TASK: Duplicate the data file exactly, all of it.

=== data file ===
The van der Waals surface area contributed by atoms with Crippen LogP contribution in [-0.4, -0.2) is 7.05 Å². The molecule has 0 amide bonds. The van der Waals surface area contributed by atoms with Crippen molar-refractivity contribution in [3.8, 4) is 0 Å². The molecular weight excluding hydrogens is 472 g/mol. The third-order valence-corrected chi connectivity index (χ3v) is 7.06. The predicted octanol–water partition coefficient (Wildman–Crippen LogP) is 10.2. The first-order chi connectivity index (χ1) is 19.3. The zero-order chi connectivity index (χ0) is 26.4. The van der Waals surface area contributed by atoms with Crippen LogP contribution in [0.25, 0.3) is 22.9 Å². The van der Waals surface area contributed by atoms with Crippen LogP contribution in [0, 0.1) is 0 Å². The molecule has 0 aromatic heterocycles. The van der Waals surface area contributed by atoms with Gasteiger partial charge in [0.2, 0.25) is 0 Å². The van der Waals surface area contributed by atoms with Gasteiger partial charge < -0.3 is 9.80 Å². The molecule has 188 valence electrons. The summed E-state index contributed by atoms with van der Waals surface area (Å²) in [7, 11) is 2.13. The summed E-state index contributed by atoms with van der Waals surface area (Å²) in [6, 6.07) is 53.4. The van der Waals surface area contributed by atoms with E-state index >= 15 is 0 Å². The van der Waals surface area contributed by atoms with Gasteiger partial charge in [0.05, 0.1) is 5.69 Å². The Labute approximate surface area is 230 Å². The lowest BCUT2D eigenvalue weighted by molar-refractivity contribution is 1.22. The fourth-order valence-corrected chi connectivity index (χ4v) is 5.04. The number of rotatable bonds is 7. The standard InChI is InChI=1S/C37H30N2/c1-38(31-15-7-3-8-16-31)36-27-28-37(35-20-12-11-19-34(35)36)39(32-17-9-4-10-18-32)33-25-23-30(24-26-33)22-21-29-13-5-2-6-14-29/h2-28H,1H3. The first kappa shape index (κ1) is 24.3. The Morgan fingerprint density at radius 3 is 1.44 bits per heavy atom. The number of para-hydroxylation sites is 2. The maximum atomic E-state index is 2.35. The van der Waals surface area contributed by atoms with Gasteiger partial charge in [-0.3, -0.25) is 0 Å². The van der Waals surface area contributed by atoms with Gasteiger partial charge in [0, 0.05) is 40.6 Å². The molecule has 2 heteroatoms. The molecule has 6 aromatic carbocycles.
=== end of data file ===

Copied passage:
The van der Waals surface area contributed by atoms with Crippen LogP contribution in [-0.4, -0.2) is 7.05 Å². The molecule has 0 amide bonds. The van der Waals surface area contributed by atoms with Crippen molar-refractivity contribution in [3.8, 4) is 0 Å². The molecular weight excluding hydrogens is 472 g/mol. The third-order valence-corrected chi connectivity index (χ3v) is 7.06. The predicted octanol–water partition coefficient (Wildman–Crippen LogP) is 10.2. The first-order chi connectivity index (χ1) is 19.3. The zero-order chi connectivity index (χ0) is 26.4. The van der Waals surface area contributed by atoms with Crippen LogP contribution in [0.25, 0.3) is 22.9 Å². The van der Waals surface area contributed by atoms with Crippen LogP contribution in [0, 0.1) is 0 Å². The molecule has 0 aromatic heterocycles. The van der Waals surface area contributed by atoms with Gasteiger partial charge in [0.2, 0.25) is 0 Å². The van der Waals surface area contributed by atoms with Gasteiger partial charge < -0.3 is 9.80 Å². The molecule has 188 valence electrons. The summed E-state index contributed by atoms with van der Waals surface area (Å²) in [7, 11) is 2.13. The summed E-state index contributed by atoms with van der Waals surface area (Å²) in [6, 6.07) is 53.4. The van der Waals surface area contributed by atoms with E-state index >= 15 is 0 Å². The van der Waals surface area contributed by atoms with Gasteiger partial charge in [0.05, 0.1) is 5.69 Å². The Labute approximate surface area is 230 Å². The lowest BCUT2D eigenvalue weighted by molar-refractivity contribution is 1.22. The fourth-order valence-corrected chi connectivity index (χ4v) is 5.04. The number of rotatable bonds is 7. The standard InChI is InChI=1S/C37H30N2/c1-38(31-15-7-3-8-16-31)36-27-28-37(35-20-12-11-19-34(35)36)39(32-17-9-4-10-18-32)33-25-23-30(24-26-33)22-21-29-13-5-2-6-14-29/h2-28H,1H3. The first kappa shape index (κ1) is 24.3. The Morgan fingerprint density at radius 3 is 1.44 bits per heavy atom. The number of para-hydroxylation sites is 2. The maximum atomic E-state index is 2.35. The van der Waals surface area contributed by atoms with Gasteiger partial charge in [-0.3, -0.25) is 0 Å². The van der Waals surface area contributed by atoms with Gasteiger partial charge in [0, 0.05) is 40.6 Å². The molecule has 2 heteroatoms. The molecule has 6 aromatic carbocycles.